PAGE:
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Smoking and venous thromboembolism: a Danish follow-up study.

Abstract

BACKGROUND

Large-scale prospective studies are needed to assess whether smoking is associated with venous thromboembolism (VTE) (i.e. deep venous thrombosis and pulmonary embolism) independently of established risk factors.

OBJECTIVE

To investigate the association between smoking and the risk of VTE among middle-aged men and women.

METHODS

From 1993 to 1997, 27,178 men and 29,875 women, aged 50-64 years and born in Denmark, were recruited into the Danish prospective study 'Diet, Cancer and Health'. During follow-up, VTE cases were identified in the Danish National Patient Registry. Medical records were reviewed and only verified VTE cases were included in the study. Baseline data on smoking and potential confounders were included in gender stratified Cox proportional hazard models to asses the association between smoking and the risk of VTE. The analyses were adjusted for alcohol intake, body mass index, physical activity, and in women also for use of hormone replacement therapy.

RESULTS

During follow-up, 641 incident cases of VTE were verified. We found a positive association between current smoking and VTE, with a hazard ratio of 1.52 (95% CI, 1.15-2.00) for smoking women and 1.32 (95% CI, 1.00-1.74) for smoking men, and a positive dose-response relationship. Former smokers had the same hazard as never smokers.

CONCLUSIONS

Smoking was an independent risk factor for VTE among middle-aged men and women. Former smokers have the same risk of VTE as never smokers, indicating acute effects of smoking, and underscoring the potential benefits of smoking cessation.

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  • Authors+Show Affiliations

    ,

    Department of Clinical Epidemiology, Aarhus University Hospital, Aalborg, Denmark. m.severinsen@rn.dk

    , , , ,

    Source

    MeSH

    Denmark
    Female
    Follow-Up Studies
    Humans
    Male
    Middle Aged
    Proportional Hazards Models
    Risk Factors
    Sex Factors
    Smoking
    Venous Thromboembolism

    Pub Type(s)

    Journal Article
    Multicenter Study
    Research Support, Non-U.S. Gov't

    Language

    eng

    PubMed ID

    19566546

    Citation

    Severinsen, M T., et al. "Smoking and Venous Thromboembolism: a Danish Follow-up Study." Journal of Thrombosis and Haemostasis : JTH, vol. 7, no. 8, 2009, pp. 1297-303.
    Severinsen MT, Kristensen SR, Johnsen SP, et al. Smoking and venous thromboembolism: a Danish follow-up study. J Thromb Haemost. 2009;7(8):1297-303.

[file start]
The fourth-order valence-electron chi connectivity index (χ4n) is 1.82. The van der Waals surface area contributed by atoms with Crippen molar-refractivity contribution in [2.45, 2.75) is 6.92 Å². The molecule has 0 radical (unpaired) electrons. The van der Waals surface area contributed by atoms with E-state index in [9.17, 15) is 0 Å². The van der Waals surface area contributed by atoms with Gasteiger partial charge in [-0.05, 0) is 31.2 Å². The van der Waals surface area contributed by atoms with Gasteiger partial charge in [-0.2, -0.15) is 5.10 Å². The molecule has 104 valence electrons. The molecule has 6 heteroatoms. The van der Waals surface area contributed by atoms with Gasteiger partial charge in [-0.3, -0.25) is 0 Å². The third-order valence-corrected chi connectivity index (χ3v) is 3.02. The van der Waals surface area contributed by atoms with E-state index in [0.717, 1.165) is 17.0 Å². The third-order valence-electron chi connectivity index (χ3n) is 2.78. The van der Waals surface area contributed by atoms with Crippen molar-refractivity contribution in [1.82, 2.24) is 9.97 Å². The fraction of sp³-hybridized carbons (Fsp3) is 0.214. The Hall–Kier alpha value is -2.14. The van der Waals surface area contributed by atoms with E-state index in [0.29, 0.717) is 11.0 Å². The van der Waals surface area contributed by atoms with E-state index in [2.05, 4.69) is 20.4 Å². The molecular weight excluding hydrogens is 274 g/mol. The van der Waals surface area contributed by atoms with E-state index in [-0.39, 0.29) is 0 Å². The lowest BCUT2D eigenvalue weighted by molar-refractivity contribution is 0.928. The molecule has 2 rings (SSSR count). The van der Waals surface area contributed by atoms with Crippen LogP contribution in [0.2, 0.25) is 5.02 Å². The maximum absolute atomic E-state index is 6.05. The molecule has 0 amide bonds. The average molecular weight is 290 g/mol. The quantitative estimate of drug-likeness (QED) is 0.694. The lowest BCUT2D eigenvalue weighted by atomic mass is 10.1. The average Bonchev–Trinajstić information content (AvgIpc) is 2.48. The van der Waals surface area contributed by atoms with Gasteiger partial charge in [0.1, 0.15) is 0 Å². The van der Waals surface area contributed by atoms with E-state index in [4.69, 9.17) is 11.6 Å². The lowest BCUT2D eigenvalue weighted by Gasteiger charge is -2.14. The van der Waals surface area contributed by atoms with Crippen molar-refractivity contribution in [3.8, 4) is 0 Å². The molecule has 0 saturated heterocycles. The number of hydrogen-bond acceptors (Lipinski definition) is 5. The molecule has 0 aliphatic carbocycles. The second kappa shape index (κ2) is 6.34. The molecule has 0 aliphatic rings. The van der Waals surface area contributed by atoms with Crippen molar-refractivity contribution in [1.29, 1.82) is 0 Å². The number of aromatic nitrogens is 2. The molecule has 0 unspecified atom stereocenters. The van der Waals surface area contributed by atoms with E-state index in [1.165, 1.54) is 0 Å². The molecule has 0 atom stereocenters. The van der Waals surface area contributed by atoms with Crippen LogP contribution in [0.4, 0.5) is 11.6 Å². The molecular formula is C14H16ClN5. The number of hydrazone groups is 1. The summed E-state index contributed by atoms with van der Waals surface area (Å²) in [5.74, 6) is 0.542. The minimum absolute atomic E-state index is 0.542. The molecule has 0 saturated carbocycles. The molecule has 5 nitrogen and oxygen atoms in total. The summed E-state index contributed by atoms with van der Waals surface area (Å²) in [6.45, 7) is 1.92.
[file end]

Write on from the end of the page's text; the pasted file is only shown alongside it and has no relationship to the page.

Severinsen, M. T., Kristensen, S. R., Johnsen, S. P., Dethlefsen, C., Tjønneland, A., & Overvad, K. (2009). Smoking and venous thromboembolism: a Danish follow-up study. Journal of Thrombosis and Haemostasis : JTH, 7(8), pp. 1297-303. doi:10.1111/j.1538-7836.2009.03490.x.
    Severinsen MT, et al. Smoking and Venous Thromboembolism: a Danish Follow-up Study. J Thromb Haemost. 2009;7(8):1297-303. PubMed PMID: 19566546.
    * Article titles in AMA citation format should be in sentence-case
    TY - JOUR T1 - Smoking and venous thromboembolism: a Danish follow-up study. AU - Severinsen,M T, AU - Kristensen,S R, AU - Johnsen,S P, AU - Dethlefsen,C, AU - Tjønneland,A, AU - Overvad,K, Y1 - 2009/06/30/ PY - 2009/7/2/entrez PY - 2009/7/2/pubmed PY - 2009/12/31/medline SP - 1297 EP - 303 JF - Journal of thrombosis and haemostasis : JTH JO - J. Thromb. Haemost. VL - 7 IS - 8 N2 - BACKGROUND: Large-scale prospective studies are needed to assess whether smoking is associated with venous thromboembolism (VTE) (i.e. deep venous thrombosis and pulmonary embolism) independently of established risk factors. OBJECTIVE: To investigate the association between smoking and the risk of VTE among middle-aged men and women. METHODS: From 1993 to 1997, 27,178 men and 29,875 women, aged 50-64 years and born in Denmark, were recruited into the Danish prospective study 'Diet, Cancer and Health'. During follow-up, VTE cases were identified in the Danish National Patient Registry. Medical records were reviewed and only verified VTE cases were included in the study. Baseline data on smoking and potential confounders were included in gender stratified Cox proportional hazard models to asses the association between smoking and the risk of VTE. The analyses were adjusted for alcohol intake, body mass index, physical activity, and in women also for use of hormone replacement therapy. RESULTS: During follow-up, 641 incident cases of VTE were verified. We found a positive association between current smoking and VTE, with a hazard ratio of 1.52 (95% CI, 1.15-2.00) for smoking women and 1.32 (95% CI, 1.00-1.74) for smoking men, and a positive dose-response relationship. Former smokers had the same hazard as never smokers. CONCLUSIONS: Smoking was an independent risk factor for VTE among middle-aged men and women. Former smokers have the same risk of VTE as never smokers, indicating acute effects of smoking, and underscoring the potential benefits of smoking cessation. SN - 1538-7836 UR - https://www.unboundmedicine.com/medline/citation/19566546/Smoking_and_venous_thromboembolism:_a_Danish_follow_up_study_ L2 - https://doi.org/10.1111/j.1538-7836.2009.03490.x DB - PRIME DP - Unbound Medicine ER -